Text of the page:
Awards

  • Recommended by TR

Summary

Our Score

8/10

Review Price free/subscription

That 405nm wavelength is also particularly important in respect to the disc format it is used for. As many of you will doubtless be aware, data is stored on CDs, DVDs, HD DVDs and Blu-rays, in loose terms, as a series of ones and zeros printed onto the disc's surface as pits. Actually it is the transitions, or lack thereof, from a pit to a "land" (no pit) and vice versa that represents a 'bit' of data but that's not particularly important.

What is important is that the wavelength of light used dictates how small these individual bits of data can be, and what data density is possible on a disc. Thus a CD using a 780nm red laser can pack in 700MB, a DVD with a 650nm laser crams about 4.4GB on a single layer while both HD DVD and Blu-ray discs are read with 405nm lasers, offering about 15GB and 25GB per layer respectively. The difference in capacity between Blu-ray and HD DVD is related to the disc itself. In simple terms, HD DVD manufacture is based in that of DVD, so it wasn't possible to pack data as densely as Blu-ray, which used an entirely new manufacturing process and is thus arguably the more technologically advanced format. Seeing as the format war is fought and won by Blu-ray now, it's a bit of a moot argument anyway - what's important is that without the use of a 405nm blue laser, there would be no HD discs as we know them.

Interestingly, although Sony decided to dub its format Blu-ray, colour wise the diode actually produces a beam closer to the violet end of the electromagnetic spectrum. In fact, the Sonar II, and by association Blu-ray, laser beam is very close to being too short for the human eye to even see. Admittedly, when shone onto a white surface, the dot of the laser is blue, but on any other surface it is decidedly purple, as is the beam when visible in the air. I guess Violet-ray didn't have the ring to it that Sony was looking for.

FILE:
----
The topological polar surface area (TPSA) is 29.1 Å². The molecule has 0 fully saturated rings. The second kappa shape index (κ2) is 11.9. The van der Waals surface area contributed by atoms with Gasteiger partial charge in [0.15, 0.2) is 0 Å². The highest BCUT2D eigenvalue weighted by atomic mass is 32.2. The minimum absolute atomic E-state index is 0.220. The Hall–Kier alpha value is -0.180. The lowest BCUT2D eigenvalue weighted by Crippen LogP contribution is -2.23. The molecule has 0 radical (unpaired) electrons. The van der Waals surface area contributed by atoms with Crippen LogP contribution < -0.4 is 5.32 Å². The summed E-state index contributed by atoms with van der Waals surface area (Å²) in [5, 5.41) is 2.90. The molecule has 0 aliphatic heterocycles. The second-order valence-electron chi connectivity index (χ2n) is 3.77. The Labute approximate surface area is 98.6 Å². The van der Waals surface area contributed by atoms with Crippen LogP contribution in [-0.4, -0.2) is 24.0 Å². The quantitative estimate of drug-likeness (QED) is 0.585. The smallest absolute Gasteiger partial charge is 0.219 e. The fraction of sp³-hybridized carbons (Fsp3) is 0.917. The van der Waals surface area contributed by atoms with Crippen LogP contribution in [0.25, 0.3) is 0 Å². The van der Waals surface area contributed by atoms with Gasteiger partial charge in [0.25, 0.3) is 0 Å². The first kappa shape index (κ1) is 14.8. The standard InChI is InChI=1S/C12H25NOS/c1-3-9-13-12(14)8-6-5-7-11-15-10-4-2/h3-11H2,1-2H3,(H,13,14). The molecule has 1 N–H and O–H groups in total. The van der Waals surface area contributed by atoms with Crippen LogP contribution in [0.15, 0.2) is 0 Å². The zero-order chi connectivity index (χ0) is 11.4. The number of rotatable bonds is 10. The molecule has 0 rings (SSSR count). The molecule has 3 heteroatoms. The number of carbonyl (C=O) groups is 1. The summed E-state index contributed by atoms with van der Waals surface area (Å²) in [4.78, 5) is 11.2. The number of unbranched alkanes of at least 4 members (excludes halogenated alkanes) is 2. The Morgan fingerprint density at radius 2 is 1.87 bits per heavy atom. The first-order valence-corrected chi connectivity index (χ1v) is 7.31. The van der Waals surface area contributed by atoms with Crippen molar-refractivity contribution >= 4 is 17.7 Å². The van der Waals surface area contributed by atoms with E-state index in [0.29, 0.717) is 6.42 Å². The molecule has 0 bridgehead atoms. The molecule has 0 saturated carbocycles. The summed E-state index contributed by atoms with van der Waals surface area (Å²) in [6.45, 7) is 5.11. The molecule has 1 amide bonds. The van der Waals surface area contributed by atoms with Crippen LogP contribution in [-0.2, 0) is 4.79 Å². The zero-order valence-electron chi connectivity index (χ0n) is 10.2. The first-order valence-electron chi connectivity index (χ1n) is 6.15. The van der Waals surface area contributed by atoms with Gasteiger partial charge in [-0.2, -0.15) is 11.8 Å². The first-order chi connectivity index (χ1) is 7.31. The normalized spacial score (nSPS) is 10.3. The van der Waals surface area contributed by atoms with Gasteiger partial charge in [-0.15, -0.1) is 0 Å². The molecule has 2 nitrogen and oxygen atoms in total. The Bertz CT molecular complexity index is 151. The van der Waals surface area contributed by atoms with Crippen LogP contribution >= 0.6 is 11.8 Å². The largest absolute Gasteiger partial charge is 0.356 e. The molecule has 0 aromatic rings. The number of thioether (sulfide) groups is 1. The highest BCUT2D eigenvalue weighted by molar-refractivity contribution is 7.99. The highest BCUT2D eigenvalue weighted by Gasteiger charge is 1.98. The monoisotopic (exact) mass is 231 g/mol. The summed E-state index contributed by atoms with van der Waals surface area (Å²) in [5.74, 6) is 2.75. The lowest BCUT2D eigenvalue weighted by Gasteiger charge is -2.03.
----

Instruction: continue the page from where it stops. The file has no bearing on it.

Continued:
To really get the best 'wow' factor out of the Sonar II you need to use it in a dark room, or at night. As luck would have it I was able to take the laser out into the countryside a fair distance from the nearest town, on a fairly humid night with some pretty low-laying cloud. The end result of this was a complete lack of ambient lighting and lots of moisture in the air, meaning that the laser's beam was clearly visible all the way to the cloud base, upon which a large purple circle was visible.

The only way I can describe the effect is "bloody fantastic" and it is to my great shame that my camera was unable to get any decent photographs. Frankly, it would almost be worth investing in an SLR and decent tripod just for taking photos of the Sonar II.

Yes, the Sonar II is ludicrously expensive, but it also has an undeniable air of coolness and exclusivity that you won't find anywhere else. What else can I say, it's a Blu-ray laser pointer for goodness sake!

Verdict

Arguably useless, but undeniably awesome; if you can afford to spend £1,000 plus VAT, plus shipping from the US on a gadget that's bound to impress your mates, the Sonar II Blu-ray laser pointer is the one to get. (We can probably expect Roman Abramovich to be ordering one for each of the Chelsea squad then - ed.)

Our Score

8/10
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